BIBLE STUDY, Matthew 25








Day Twenty-five:  Friday, July 10th, 2020
Bible Lesson: Matthew 18:1-20

Reflection from Pastor Wayne Eberly:

“One, two, three”
In the space of just 20 verses our Lord will teach us much about heavenly number theory.

“Who is the greatest in the kingdom of heaven?”

One…Jesus brings one little child and has the child stand among his disciples. The disciples were human. There is a human tendency to want to be first. The disciples asked Jesus who is the greatest. We know from other similar encounters the disciples had an all too human concern with who was number one. In answer to their question Jesus brings one little child and has the child stand among them.

What follows are words from our Lord about humility, about becoming like a child, about welcoming a child, about serious consequences for not welcoming the little ones in our world, about taking drastic measures to assure we are not ones who fail to welcome the little ones.

What follows is a story about one…one lost sheep.

Two…two brothers…in this case two brothers in faith, brothers in Christ…two brothers have a conflict. The number theory of our world would say divide. Split. Separate. Take sides. Fight. Argue. Battle. Jesus lays out a plan for the two to remain two, to remain in relationship. Jesus lays out a plan for conflict resolution. Rather than being limited by this basic plan for conflict resolution, creative Christians have taken these bare essentials and expanded upon them to form very helpful forms of conflict resolution, conflict resolution that seeks to find positive restoration for strained and even broken relationships.

Three…The agreement of brothers and sisters of faith, that coming together, a coming together that seeks not to be great but rather the coming together in humility, that coming together of a community that recognizes one little one, a community that tirelessly works toward resolution and restoration so that two can remain two instead of splitting, dividing, and separating into different factions, when two on earth agree…that type of agreement is powerful, even binding. In this type of community Jesus promises to be present. “Where two or three come together in my name, there I am with them.”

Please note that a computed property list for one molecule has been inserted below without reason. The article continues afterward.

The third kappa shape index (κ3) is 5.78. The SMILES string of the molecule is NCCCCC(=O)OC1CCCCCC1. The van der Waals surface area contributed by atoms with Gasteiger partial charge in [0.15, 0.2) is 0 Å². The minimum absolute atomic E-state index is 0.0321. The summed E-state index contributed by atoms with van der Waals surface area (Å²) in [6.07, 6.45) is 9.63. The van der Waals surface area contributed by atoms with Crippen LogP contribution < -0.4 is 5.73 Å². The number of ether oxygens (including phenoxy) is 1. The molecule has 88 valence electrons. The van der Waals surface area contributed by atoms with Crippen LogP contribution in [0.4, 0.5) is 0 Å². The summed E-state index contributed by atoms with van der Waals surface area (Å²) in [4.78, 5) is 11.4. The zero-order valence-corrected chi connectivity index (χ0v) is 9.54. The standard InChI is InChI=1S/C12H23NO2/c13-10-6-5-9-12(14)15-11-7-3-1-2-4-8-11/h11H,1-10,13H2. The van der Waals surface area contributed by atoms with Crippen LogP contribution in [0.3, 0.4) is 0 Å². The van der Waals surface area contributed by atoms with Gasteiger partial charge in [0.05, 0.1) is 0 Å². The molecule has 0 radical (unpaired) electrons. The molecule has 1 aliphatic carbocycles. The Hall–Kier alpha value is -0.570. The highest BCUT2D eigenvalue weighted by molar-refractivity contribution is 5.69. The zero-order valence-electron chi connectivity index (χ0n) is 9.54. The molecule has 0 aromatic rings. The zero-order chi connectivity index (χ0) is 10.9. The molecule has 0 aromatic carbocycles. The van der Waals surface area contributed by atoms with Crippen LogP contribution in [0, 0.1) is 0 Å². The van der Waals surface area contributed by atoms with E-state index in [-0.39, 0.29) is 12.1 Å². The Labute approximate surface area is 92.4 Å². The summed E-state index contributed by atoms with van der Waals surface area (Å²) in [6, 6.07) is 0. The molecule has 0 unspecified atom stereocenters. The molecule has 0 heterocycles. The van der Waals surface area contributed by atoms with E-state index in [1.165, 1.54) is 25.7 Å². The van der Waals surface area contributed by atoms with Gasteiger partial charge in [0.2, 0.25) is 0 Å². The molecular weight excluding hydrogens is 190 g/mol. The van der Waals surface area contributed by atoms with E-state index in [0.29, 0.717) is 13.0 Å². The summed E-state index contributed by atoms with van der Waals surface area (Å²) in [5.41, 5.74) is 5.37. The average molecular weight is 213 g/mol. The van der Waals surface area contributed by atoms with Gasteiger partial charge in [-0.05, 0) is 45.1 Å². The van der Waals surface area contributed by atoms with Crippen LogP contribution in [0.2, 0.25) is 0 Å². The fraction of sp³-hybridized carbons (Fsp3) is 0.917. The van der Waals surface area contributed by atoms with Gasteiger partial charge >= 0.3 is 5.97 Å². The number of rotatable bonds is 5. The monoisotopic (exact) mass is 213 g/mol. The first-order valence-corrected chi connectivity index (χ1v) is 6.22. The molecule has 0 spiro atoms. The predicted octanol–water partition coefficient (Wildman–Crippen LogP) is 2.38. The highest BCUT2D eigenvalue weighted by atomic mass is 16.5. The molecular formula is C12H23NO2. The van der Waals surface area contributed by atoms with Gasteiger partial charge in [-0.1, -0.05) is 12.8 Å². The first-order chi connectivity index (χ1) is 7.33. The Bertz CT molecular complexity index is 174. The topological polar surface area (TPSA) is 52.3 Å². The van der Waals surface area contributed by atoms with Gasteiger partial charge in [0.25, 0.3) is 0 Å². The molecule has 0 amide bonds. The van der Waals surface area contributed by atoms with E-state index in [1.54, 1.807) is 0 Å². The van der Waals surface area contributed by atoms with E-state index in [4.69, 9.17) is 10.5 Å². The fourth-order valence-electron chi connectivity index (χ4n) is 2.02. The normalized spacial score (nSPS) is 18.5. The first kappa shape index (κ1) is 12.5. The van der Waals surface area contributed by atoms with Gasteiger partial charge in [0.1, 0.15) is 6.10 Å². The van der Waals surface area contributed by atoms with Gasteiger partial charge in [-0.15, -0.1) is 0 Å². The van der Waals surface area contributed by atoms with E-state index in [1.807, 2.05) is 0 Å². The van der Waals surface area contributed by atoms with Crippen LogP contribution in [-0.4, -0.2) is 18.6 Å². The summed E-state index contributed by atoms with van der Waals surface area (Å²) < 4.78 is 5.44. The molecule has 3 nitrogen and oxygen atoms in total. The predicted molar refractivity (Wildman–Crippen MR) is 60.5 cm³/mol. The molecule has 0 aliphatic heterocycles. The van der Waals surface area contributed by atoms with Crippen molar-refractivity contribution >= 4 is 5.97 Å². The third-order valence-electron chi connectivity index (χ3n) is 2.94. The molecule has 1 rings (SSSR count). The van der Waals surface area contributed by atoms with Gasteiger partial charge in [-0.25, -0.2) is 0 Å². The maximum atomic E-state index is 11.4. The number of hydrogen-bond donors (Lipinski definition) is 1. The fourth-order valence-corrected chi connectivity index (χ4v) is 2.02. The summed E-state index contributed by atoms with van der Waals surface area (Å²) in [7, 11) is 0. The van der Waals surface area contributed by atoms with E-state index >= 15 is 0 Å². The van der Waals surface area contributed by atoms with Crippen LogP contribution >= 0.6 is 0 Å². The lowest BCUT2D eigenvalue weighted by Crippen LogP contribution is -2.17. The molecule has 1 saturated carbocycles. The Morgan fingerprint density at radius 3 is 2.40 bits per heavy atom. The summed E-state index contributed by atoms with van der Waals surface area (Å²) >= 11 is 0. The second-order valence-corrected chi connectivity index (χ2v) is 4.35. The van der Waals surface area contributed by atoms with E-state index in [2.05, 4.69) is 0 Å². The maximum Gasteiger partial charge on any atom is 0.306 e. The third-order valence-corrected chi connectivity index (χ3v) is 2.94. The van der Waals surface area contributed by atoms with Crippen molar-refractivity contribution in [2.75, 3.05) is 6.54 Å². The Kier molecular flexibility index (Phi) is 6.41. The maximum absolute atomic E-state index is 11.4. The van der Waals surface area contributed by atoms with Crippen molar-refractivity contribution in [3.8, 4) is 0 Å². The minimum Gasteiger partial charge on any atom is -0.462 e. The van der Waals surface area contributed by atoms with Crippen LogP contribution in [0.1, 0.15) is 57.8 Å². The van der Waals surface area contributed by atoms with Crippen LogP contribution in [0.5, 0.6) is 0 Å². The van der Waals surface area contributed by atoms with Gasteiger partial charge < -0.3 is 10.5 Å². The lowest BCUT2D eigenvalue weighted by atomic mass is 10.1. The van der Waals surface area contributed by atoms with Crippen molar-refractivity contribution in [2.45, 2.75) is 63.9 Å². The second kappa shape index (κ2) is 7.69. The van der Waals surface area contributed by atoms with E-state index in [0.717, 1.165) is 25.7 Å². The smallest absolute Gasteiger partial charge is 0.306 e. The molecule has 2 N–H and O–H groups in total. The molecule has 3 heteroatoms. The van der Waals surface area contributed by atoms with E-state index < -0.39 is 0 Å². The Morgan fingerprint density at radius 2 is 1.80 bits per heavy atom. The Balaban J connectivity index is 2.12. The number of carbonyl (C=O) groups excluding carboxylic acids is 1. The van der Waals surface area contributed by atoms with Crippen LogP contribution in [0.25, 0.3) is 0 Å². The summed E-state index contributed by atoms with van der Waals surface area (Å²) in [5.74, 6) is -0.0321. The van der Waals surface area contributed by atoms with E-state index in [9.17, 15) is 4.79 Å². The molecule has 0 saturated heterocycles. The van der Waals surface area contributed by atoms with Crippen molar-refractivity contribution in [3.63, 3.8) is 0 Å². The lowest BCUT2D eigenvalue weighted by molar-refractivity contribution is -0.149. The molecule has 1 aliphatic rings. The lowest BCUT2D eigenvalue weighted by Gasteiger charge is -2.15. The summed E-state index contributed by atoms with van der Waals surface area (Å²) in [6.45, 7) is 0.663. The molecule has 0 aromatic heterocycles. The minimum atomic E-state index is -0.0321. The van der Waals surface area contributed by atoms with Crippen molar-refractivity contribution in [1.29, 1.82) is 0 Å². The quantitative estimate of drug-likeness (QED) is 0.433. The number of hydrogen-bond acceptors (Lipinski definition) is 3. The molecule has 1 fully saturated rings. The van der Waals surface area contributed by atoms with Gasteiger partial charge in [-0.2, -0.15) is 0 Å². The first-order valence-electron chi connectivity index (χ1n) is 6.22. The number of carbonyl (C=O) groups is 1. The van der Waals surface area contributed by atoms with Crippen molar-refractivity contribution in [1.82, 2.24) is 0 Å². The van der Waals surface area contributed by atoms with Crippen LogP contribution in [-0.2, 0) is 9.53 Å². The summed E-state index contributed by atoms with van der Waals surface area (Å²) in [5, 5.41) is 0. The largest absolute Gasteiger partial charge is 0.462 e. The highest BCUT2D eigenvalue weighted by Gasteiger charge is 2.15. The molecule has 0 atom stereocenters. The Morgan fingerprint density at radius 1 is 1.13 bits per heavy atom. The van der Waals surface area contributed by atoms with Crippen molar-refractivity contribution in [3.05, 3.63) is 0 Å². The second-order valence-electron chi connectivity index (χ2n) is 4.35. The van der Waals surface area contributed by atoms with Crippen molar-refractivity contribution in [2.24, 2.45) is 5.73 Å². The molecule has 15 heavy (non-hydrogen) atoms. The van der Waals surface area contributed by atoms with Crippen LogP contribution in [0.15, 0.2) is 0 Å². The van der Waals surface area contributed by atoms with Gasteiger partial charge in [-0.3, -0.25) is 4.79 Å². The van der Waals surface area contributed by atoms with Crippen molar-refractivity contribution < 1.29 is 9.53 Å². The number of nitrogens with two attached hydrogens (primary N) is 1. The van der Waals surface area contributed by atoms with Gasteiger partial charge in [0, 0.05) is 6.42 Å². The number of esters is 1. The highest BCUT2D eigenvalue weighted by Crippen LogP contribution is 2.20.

It turns out this is not just a heavenly number theory. This is not merely theoretical. This is practical. Jesus really does want his children to learn these numbers, one, two, three. These numbers literally count. Together they lay the foundation for Christian community. I guess you could say these numbers add up to a body of believers who love one another as we have been loved by God.








“Matthew goes beyond Mark (Mark 9:33-37) not only by making the child a model of humility but also by urging disciples ‘to become little’, namely, before God. That this requires a turnaround in life is said by Jesus’ words explicitly (‘Unless you turn your lives around…’). According to Jesus not the significant one, the important one, the esteemed one who ‘in the
world’ is considered great, but the little one, the unimpressive one, the one standing in the background and in the shadow of the mighty ones is the person whom Jesus considers great…Jesus wants no Great People in his church; only disciples.” (Dale Bruner, The Churchbook, p. 635)